Mainland Chinese shares were trading erratically on Thursday as regulators continued trying to calm the markets.
The Shanghai Composite index was up as much as 1.4% in mid-morning trade after falling 3.6% earlier.
A move to ban big investors from selling stocks may have helped to support the market, analysts said.
Meanwhile, the state-run news agency Xinhua said police were investigating “vicious short-selling” on the country’s stock market.
Xinhua said authorities would “crack down” on operations that had broken the laws and regulations related to trading.
By mid afternoon, the benchmark Shanghai index was up 1.3% at 3,552.8 points.
China’s market regulator has introduced a string of new rules in the past week to try and relieve pressure on Chinese shares – which have lost more than 30% of their value since mid-June.
On Wednesday, the Shanghai Composite fell as much as 8.2%, leading some analysts to describe the session as ‘Black Wednesday’.
In the latest efforts to try and stem the falling markets, Beijing has relaxed lending rules – making it easier for people to borrow money for investment – in the hope that they will buy more stocks. That follows a move late on Wednesday to ban investors holding stakes of more than 5% in companies from selling shares in the next six months.
Meanwhile, about 1,300 firms have halted trading in their stocks to prevent the value of their businesses falling further.
Analysis: John Sudworth, BBC News, Shanghai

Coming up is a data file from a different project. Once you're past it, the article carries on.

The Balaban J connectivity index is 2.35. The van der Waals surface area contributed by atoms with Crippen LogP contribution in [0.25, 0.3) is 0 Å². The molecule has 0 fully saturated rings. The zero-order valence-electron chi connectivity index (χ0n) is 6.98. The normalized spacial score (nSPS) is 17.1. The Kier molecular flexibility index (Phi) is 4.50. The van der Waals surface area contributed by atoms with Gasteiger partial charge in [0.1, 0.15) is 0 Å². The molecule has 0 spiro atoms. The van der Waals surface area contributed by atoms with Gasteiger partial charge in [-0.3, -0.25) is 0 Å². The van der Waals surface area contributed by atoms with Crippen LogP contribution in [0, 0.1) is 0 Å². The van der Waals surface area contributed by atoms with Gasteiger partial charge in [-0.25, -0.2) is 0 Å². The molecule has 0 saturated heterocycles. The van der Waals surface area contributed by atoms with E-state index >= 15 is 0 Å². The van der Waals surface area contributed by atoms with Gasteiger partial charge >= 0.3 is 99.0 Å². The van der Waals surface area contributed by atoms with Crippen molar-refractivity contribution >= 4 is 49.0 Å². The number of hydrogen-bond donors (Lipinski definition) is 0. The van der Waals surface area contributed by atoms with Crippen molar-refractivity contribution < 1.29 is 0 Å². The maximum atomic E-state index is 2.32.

The latest measure to be unveiled by the Chinese regulator is a ban on investors who hold more than 5% of any stock from selling it for six months.
It is an extraordinary restriction, but coupled with all the other government-backed efforts to shore up prices in the face of China’s massive slump, it may have finally brought some stability.
That said, around half of all listed companies have voluntarily suspended trading, so it could be argued that the market is, in effect, as much seizing up as it is stabilising.
Analysts are divided over the extent to which the dramatic unwinding of China’s massive lending-fuelled stock market boom poses a threat to the wider economy.
Elsewhere in Asia
The volatility in China was mirrored in Hong Kong, with the benchmark Hang Seng index reversing earlier losses – trading up 3.4% by mid-afternoon.
Japan’s Nikkei 225 index was down 1.1% as investors worried about China’s stock market and Greece’s future in the eurozone.
“Tokyo markets have been affected by Chinese shares since yesterday,” said SBI Securities’ Hideyuki Suzuki, who is general manager of the firm’s investment market research arm.
“But the Hang Seng Index and red chips which are now in positive territory are giving [a] sense of relief,” he said.
In Australia, the SP/ASX 200 index was down 0.2% in afternoon trade. While South Korea’s benchmark Kospi index slipped 0.2%.